Here’s a watering can and water vortex that are controlled with a webkit browser interface. The interface displays a drawing of the watering can on your browser. If you grab one of the handles on the circle around the image and move it, the can will rotate as well.
Okay, so this isn’t going to change the world and actually presents a fairly useless watering setup. But [Ben] seems to be a master of fabrication and that’s what we appreciate in this build. The watering can is solidly mounted and moves fluidly with seemingly little effort from the motor. He uses a spring to keep the rope loop taut, sourcing a castor wheel and automotive power-window motor to provide the motion. The hinged base on which the can sits has a potentiometer in it, used to measure the current position of the watering can. Remember these techniques as they’ll come in handy in your future builds.
There’s also a little bonus at the end of the video after the break. We wondered what [Ben] might use that power drill controller hack for. Looks like it makes an appearance in his water vortex work.
Continue reading “Web controlled watering can”
[Bart] figured out how to use his laser cutter as a 3D printer. We’ve checked in on his open source laser cutter in the past and we’re happy to see he’s now done with the build. But rather than stop there he took it a step further. For less than $200 he built an extruder head and added RepRap circuitry. You can see in the image above the laser tube is in the background and the extruder head with a line of black filament is mounted on the gantry. [Bart] has other plans for extensibility as well, including a knife cutter, a pen plotter, and a Dremel mount.
[Jonathan Crawford] is ready and willing to fire things up with his flaming trombone. A couple of years back his band teacher was going through the storage room triaging instruments. This trombone suffered from a bad case of red rot and would never function well again so [Jonathan] was able to get his hands on it and get to work.
He started by sanding down the instrument and painting it with high-temperature spray paint. Flexible copper tubing intended for an ice maker was used to relocate the propane outlet inside the bell of the instrument. A barbecue igniter, controlled with the player’s left thumb, lights the flame.
The torch that [Jonathan] is using would only allow a small amount of gaseous propane to come out the nozzle. He ended up drilling out the aperture, and using a short piece of vinyl tubing to bridge the gap between the nozzle and the supplementary copper tubing. At full blast this allows liquid propane to escape so be warned.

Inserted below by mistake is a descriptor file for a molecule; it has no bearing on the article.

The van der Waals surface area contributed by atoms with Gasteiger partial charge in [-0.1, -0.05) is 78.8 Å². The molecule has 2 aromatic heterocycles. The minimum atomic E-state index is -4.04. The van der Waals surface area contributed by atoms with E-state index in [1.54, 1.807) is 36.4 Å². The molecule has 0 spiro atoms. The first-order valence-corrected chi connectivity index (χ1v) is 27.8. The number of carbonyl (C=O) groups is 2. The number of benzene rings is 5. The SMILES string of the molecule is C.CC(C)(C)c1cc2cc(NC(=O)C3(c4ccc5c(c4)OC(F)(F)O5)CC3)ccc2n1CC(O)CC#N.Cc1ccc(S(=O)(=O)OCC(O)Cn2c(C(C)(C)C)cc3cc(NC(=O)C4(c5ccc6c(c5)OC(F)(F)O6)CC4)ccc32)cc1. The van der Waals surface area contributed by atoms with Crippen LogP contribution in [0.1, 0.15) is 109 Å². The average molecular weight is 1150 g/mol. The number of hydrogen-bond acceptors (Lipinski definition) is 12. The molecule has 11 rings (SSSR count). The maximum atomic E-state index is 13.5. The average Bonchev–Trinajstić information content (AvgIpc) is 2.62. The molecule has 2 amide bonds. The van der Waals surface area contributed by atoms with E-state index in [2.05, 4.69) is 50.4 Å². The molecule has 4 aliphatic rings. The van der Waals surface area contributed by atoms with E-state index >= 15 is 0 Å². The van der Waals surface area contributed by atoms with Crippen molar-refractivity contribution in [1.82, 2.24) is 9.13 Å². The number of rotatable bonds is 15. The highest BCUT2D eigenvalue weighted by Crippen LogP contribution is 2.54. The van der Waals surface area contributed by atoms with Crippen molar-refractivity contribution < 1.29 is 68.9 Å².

You can see him demonstrating this indoors in the video after the break. He mentioned to us that the first time he tried this out he set off the smoke detector. You’ve got to be careful when playing with fire, whether it’s a musical instrument, or a wearable flamethrower. So, you know, don’t try this at home. Continue reading “76 flaming trombones led the big parade”
[Fileark] built an RFID entry system that uses a pretty ingenious alternative to an electronic strike plate. An electronic strike is a rather expensive hinged plate that mounts in the door frame and catches the door latch. But this system opens a set of double doors. The door without the handle is fixed in place and has a normal strike plate. But it also has a deadbolt mounted in line with that plate. When the deadbolt is extended it is flush with the strike plate, pushing the latch from the door knob back and freeing the door to swing open. This is a bit hard to put into words so watch the video after the break to clear things up.
The system uses a cheap RFID package that provides a single signal line. This line connects to an old VCR motor which turns the deadbolt. Timing is provided by a 555 chip, and the deadbolt movement is limited by a couple of switches mounted along with the motor.
Now that the unlocking mechanism has been built it would be simple to use other authentication methods for unlocking the door, like a wristwatch-based proximity system.
Continue reading “RFID entry uses homemade electronic strike”
Irongeek.com is hosting an online class on password exploitation. The event was a fundraiser called ShoeCon, but they are hosting the entire series for everyone to share. Not only are the videos there, but you can download the powerpoint slides as well. There is a massive amount of information here on various topics like Hashcat, OCLHashcat, Cain, SAMDump2, Nir’s Password Recovery Tools, Password Renew, Backtrack 4 R1, UBCD4Win. There’s so much info, they split it into 3 sections. The videos are fairly long, between 1 and 2.5 hours each. What might surprise people is the amount of time that google is actually one of the main tools.
These videos can be a fantastic resource for hobby hackers, IT admins, and security professionals.
[Firestorm_v1] has done a fabulous writeup on not only resurrecting his dead DockStar with JTAG, but also includes some handy techniques and useful information that could be used with other hardware and JTAG equipped devices.
The tutorial itself goes into the details of finding the JTAG, correctly identifying the ports and making an adapter cable. Then wiring a TIAO Parallel JTAG kit and finally the flash and upload of firmware to the deceased Dockstar to give it new life.
While the fun stops a little short, we’ll be sure to keep an eye out for [Firestorm_v1’s] future plans involving these surprisingly useful (read: hackable) storage devices, “roving USB camera with WiFi” we hear?